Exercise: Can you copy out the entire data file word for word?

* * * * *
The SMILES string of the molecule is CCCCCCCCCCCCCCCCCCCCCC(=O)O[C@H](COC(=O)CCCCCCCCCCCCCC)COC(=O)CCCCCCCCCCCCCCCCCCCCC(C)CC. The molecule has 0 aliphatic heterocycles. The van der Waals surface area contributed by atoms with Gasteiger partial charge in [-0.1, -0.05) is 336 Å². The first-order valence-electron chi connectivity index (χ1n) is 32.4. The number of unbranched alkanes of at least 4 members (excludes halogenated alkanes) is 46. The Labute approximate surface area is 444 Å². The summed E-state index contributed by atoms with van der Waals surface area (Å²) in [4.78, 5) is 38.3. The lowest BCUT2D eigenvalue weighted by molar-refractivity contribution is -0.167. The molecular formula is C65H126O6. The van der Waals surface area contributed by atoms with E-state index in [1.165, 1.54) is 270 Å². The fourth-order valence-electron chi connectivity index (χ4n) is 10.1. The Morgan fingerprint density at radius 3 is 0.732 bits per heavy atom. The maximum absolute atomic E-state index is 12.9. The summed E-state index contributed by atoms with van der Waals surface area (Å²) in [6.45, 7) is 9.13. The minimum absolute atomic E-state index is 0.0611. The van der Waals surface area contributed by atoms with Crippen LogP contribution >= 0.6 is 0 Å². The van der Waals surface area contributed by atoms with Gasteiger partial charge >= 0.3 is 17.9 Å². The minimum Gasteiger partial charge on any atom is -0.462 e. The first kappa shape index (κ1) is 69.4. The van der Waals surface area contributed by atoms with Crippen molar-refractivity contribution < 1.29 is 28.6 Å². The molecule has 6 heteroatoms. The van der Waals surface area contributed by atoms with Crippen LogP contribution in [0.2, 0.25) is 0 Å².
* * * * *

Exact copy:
The SMILES string of the molecule is CCCCCCCCCCCCCCCCCCCCCC(=O)O[C@H](COC(=O)CCCCCCCCCCCCCC)COC(=O)CCCCCCCCCCCCCCCCCCCCC(C)CC. The molecule has 0 aliphatic heterocycles. The van der Waals surface area contributed by atoms with Gasteiger partial charge in [-0.1, -0.05) is 336 Å². The first-order valence-electron chi connectivity index (χ1n) is 32.4. The number of unbranched alkanes of at least 4 members (excludes halogenated alkanes) is 46. The Labute approximate surface area is 444 Å². The summed E-state index contributed by atoms with van der Waals surface area (Å²) in [4.78, 5) is 38.3. The lowest BCUT2D eigenvalue weighted by molar-refractivity contribution is -0.167. The molecular formula is C65H126O6. The van der Waals surface area contributed by atoms with E-state index in [1.165, 1.54) is 270 Å². The fourth-order valence-electron chi connectivity index (χ4n) is 10.1. The Morgan fingerprint density at radius 3 is 0.732 bits per heavy atom. The maximum absolute atomic E-state index is 12.9. The summed E-state index contributed by atoms with van der Waals surface area (Å²) in [6.45, 7) is 9.13. The minimum absolute atomic E-state index is 0.0611. The van der Waals surface area contributed by atoms with Crippen LogP contribution >= 0.6 is 0 Å². The van der Waals surface area contributed by atoms with Gasteiger partial charge >= 0.3 is 17.9 Å². The minimum Gasteiger partial charge on any atom is -0.462 e. The first kappa shape index (κ1) is 69.4. The van der Waals surface area contributed by atoms with Crippen molar-refractivity contribution < 1.29 is 28.6 Å². The molecule has 6 heteroatoms. The van der Waals surface area contributed by atoms with Crippen LogP contribution in [0.2, 0.25) is 0 Å².